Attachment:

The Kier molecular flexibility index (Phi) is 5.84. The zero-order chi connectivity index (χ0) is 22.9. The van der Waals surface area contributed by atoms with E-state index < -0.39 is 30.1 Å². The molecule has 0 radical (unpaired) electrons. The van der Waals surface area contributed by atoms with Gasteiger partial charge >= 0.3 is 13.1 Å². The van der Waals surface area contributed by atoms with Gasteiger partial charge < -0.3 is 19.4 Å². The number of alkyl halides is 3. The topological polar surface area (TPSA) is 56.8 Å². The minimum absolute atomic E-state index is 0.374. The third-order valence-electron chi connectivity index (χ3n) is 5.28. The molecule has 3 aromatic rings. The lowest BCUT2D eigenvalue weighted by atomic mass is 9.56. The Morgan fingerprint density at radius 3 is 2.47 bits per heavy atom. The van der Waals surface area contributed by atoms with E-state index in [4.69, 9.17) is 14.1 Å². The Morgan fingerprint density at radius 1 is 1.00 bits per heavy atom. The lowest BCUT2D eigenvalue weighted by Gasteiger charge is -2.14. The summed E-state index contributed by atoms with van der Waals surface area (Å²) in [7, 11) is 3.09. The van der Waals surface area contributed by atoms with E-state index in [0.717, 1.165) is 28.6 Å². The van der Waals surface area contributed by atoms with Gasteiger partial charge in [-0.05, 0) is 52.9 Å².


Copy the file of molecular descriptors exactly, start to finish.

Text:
The Kier molecular flexibility index (Phi) is 5.84. The zero-order chi connectivity index (χ0) is 22.9. The van der Waals surface area contributed by atoms with E-state index < -0.39 is 30.1 Å². The molecule has 0 radical (unpaired) electrons. The van der Waals surface area contributed by atoms with Gasteiger partial charge >= 0.3 is 13.1 Å². The van der Waals surface area contributed by atoms with Gasteiger partial charge < -0.3 is 19.4 Å². The number of alkyl halides is 3. The topological polar surface area (TPSA) is 56.8 Å². The minimum absolute atomic E-state index is 0.374. The third-order valence-electron chi connectivity index (χ3n) is 5.28. The molecule has 3 aromatic rings. The lowest BCUT2D eigenvalue weighted by atomic mass is 9.56. The Morgan fingerprint density at radius 3 is 2.47 bits per heavy atom. The van der Waals surface area contributed by atoms with E-state index in [4.69, 9.17) is 14.1 Å². The Morgan fingerprint density at radius 1 is 1.00 bits per heavy atom. The lowest BCUT2D eigenvalue weighted by Gasteiger charge is -2.14. The summed E-state index contributed by atoms with van der Waals surface area (Å²) in [7, 11) is 3.09. The van der Waals surface area contributed by atoms with E-state index in [0.717, 1.165) is 28.6 Å². The van der Waals surface area contributed by atoms with Gasteiger partial charge in [-0.05, 0) is 52.9 Å².